An Buachaill Dreóite

By Séamus Ó Rócháin

  1. Sean Reid’s
    The Swallow’s Tail
    The Morning Star
  2. Young Tom Ennis
    Paidin Ó Raifeartaigh
    The Girl In The Big House
  3. The Factory Girl
  4. The Maid In The Meadow
    Repeal Of The Union
    Garrett Barry’s
  5. Mount Phoebe’s Hunt
    An Suisin Ban
  6. The Wandering Minstrel
    An Buachaillin Buí
  7. The Trip We Took Over The Mountains
    Kitty Come Down To Limerick
  8. Bainis Caithlin Lawrie
    The Concert
    The Yellow Tinker
  9. I Buried My Wife And Danced On Top Of Her
    The Pipe On The Hob
  10. The Liverpool
    Rick’s Rambles
  11. The Woman Of The House
    O’Callaghan’s
  12. The Killimer
    The Old Geese In The Bog
  13. The Bright Lady
  14. The Boy On The Hilltop
    An Buachaill Dreóite

Three comments

“Séamus Ó Rócháin - uilleann piper: An Buachaill Dreóite”

A friend, a piper, shared his pleasure about making this purchase and started me looking for it. When I realized it wasn’t here I thought I’d add it, with hopes that someone who has the recording will comment on it. I’m going to see if I can get my friend to do so. When I finally get it in my ears I’ll try to remember to return with some comment. In the meantime, here’s an extract of the notes that come with it, but another fine uilleann piper, Peter Browne:

This is a fine set of recordings from Seamus 0 Rochain. They show his musical skills, in particular those practised and valued by uilleann pipers, and also his very good understanding of what traditional music is about; how to play it with feeling and respect and get the best out of it.

We know that Seamus’ native county of Clare has a rich and diverse musical tradition and from times past we can find written accounts and folklore which tell of pipers and pipemakers playing and living there long ago. In more recent times, Miltown Malbay, where he grew up, was the home place of pipers Willie Clancy and Martin Talty. They listened to and learned from musicians living locally, as well as famous visitors the Doran brothers, and they also benefited from hearing music that had been handed down through Willie’s father, Gilbert Clancy, from the celebrated blind piper from Inagh, Garrett Barry.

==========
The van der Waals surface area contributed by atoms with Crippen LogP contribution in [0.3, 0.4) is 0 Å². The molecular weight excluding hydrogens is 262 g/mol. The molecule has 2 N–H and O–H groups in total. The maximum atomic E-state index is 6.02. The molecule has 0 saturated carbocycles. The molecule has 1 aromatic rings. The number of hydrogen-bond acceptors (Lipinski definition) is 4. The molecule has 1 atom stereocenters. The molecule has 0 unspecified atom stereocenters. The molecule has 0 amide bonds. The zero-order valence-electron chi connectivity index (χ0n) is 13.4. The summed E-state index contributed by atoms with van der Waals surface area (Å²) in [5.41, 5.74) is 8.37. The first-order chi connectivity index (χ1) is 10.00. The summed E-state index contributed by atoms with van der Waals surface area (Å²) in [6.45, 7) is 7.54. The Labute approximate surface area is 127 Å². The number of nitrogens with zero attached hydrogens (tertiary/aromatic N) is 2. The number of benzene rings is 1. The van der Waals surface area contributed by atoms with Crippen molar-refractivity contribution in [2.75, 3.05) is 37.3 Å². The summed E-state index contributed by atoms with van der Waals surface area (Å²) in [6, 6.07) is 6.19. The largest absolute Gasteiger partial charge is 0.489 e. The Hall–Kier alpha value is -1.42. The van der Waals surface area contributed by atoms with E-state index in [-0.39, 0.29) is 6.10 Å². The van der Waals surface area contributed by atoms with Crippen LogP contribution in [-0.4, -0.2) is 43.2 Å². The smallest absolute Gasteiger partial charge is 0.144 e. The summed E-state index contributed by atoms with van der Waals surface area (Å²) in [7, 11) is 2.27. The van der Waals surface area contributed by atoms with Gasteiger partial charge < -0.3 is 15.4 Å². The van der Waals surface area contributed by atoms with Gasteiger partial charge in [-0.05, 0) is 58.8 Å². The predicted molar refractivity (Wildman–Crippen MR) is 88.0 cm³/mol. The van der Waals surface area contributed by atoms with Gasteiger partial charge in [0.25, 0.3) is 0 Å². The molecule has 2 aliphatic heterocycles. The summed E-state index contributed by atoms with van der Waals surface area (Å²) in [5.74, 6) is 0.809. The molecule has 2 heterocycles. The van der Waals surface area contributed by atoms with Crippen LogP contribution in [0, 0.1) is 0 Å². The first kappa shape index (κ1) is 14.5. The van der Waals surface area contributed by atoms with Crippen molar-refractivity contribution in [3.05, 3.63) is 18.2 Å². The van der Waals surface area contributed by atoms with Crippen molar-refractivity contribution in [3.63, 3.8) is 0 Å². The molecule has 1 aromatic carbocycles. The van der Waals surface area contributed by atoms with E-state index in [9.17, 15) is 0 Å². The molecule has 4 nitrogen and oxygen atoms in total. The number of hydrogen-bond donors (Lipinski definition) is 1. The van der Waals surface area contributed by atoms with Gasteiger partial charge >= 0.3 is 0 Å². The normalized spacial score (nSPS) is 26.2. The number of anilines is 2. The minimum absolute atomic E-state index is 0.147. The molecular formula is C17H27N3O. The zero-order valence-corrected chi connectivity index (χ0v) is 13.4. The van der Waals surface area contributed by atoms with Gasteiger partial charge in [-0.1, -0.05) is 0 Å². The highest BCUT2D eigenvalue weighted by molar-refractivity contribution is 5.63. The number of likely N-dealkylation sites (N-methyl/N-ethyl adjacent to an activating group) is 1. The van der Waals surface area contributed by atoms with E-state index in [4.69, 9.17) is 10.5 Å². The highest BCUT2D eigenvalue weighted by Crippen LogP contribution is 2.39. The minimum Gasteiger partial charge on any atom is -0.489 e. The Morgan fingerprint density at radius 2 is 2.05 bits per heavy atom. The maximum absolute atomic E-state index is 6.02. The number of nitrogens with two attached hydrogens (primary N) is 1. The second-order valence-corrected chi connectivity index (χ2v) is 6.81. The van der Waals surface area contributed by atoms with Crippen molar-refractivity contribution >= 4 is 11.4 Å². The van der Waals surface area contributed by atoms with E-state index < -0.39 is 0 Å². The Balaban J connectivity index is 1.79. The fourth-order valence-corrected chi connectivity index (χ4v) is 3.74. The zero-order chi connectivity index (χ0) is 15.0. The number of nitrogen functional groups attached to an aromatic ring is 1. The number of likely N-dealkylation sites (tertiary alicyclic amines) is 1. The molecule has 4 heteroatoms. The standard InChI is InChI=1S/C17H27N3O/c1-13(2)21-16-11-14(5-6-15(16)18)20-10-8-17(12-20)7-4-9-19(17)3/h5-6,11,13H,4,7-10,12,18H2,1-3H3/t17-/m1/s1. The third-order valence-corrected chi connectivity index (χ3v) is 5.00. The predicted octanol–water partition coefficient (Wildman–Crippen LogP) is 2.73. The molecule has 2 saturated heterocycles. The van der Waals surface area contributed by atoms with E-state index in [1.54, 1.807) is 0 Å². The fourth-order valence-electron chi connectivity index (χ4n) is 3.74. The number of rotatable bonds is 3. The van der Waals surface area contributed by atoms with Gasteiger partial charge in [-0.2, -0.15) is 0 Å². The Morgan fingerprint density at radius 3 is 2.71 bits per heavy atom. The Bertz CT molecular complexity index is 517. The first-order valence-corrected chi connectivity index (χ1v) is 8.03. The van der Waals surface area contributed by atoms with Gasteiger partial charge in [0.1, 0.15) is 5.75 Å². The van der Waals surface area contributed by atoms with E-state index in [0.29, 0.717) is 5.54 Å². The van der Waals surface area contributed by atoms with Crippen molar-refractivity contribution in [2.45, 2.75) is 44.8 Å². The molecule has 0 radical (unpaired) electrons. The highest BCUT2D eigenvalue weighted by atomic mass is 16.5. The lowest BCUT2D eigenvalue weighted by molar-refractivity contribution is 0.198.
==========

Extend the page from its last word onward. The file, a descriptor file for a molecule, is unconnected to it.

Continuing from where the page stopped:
All of this tradition has been available to Seamus and he has absorbed it well. Being a musician of today, he also has taken influences and tunes from a wide selection of sources and they all blend in well on this disc. He is joined on a couple of tracks by a good friend and an excellent tin whistle player and teacher who is a relation of Willie Clancy, Brid O’Donoghue (tracks 1 & 9).

Seamus’ use of a flat (B) or low toned set of pipes also helps to bring out the gentle nature of the music and the entire collection has warmth and a beauty which makes it well worth hearing and it will bring lasting enjoyment to the listener.

- Peter Browne, uilleann piper & RTE producer

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Sigh, a flat set, another recording on my wants list… ;-)

Sweet!

Thanks for sharing, C. ;)

“Séamus Ó Rócháin - uilleann piper: An Buachaill Dreóite”

I’ve been waiting for my friend to come by and leave some comment. That hasn’t happened yet, but now I can. I love it, raw pipes, and a flat set, Coynes, and respect for the notes too. There are two tracks, 1 & 9, where Séamus’ pipes are blended with the music of another respected talent, Brid O’Donaghue on whistle. Here’s a little on those lovely pipes, from the notes:

The Pipes
The set of pipes used on this recording was made by a pipe maker called Coyne in the first half of the 19th century, probably around 1840. At the time there were a few exceptionally good craftsmen making uilleann pipes, most notably Kenna, Colgan, Egan, and Coyne. The pipes at this time were generally flat pitched and because of their richness of tone many pipe makers today model their work on the makers from this era.

All that is known for certain about this particular set is that Willie Clancy acquired them while living in London in the mid 1950s. One theory is that he bought them in a pawn shop, although I heard more recently that he bought them from the fiddle player Jimmy Power who was living in London at the time. Jimmy had emigrated from Co. Waterford and his father had played those pipes before leaving them with Jimmy. Being mainly a fiddle player Jimmy hadn’t much use for them and as they were originally a left-handed set they would have suited Willie Clancy. Apparently Willie paid £5 for them! In 1973 my father bought them from Doreen Clancy and Dave Williams from Yorkshire (R.I.P. - a great and generous character and gifted instrument maker) had them changed to a right-handed set.

Discussion: pipemaker Dave Williams has passed away
https://thesession.org/discussions/4739